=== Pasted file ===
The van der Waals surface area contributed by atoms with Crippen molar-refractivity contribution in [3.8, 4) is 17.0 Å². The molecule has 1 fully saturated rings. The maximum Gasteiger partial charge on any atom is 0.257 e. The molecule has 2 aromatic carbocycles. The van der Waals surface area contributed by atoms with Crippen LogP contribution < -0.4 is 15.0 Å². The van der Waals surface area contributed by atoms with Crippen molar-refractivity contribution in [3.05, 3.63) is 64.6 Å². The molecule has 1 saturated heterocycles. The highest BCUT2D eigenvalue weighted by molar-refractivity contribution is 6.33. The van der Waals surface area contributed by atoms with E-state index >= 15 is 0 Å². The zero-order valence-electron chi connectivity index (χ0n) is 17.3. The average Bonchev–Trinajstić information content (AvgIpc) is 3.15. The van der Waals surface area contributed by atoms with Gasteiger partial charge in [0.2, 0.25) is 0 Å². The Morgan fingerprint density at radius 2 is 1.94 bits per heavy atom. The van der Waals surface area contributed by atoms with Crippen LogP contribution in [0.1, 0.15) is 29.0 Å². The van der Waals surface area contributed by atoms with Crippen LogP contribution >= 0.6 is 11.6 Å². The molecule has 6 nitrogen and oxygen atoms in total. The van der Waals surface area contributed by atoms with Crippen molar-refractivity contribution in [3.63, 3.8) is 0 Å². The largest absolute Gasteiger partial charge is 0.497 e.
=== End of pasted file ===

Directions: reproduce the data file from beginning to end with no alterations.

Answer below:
The van der Waals surface area contributed by atoms with Crippen molar-refractivity contribution in [3.8, 4) is 17.0 Å². The molecule has 1 fully saturated rings. The maximum Gasteiger partial charge on any atom is 0.257 e. The molecule has 2 aromatic carbocycles. The van der Waals surface area contributed by atoms with Crippen LogP contribution < -0.4 is 15.0 Å². The van der Waals surface area contributed by atoms with Crippen molar-refractivity contribution in [3.05, 3.63) is 64.6 Å². The molecule has 1 saturated heterocycles. The highest BCUT2D eigenvalue weighted by molar-refractivity contribution is 6.33. The van der Waals surface area contributed by atoms with E-state index >= 15 is 0 Å². The zero-order valence-electron chi connectivity index (χ0n) is 17.3. The average Bonchev–Trinajstić information content (AvgIpc) is 3.15. The van der Waals surface area contributed by atoms with Gasteiger partial charge in [0.2, 0.25) is 0 Å². The Morgan fingerprint density at radius 2 is 1.94 bits per heavy atom. The van der Waals surface area contributed by atoms with Crippen LogP contribution in [0.1, 0.15) is 29.0 Å². The van der Waals surface area contributed by atoms with Crippen LogP contribution >= 0.6 is 11.6 Å². The molecule has 6 nitrogen and oxygen atoms in total. The van der Waals surface area contributed by atoms with Crippen molar-refractivity contribution in [3.63, 3.8) is 0 Å². The largest absolute Gasteiger partial charge is 0.497 e.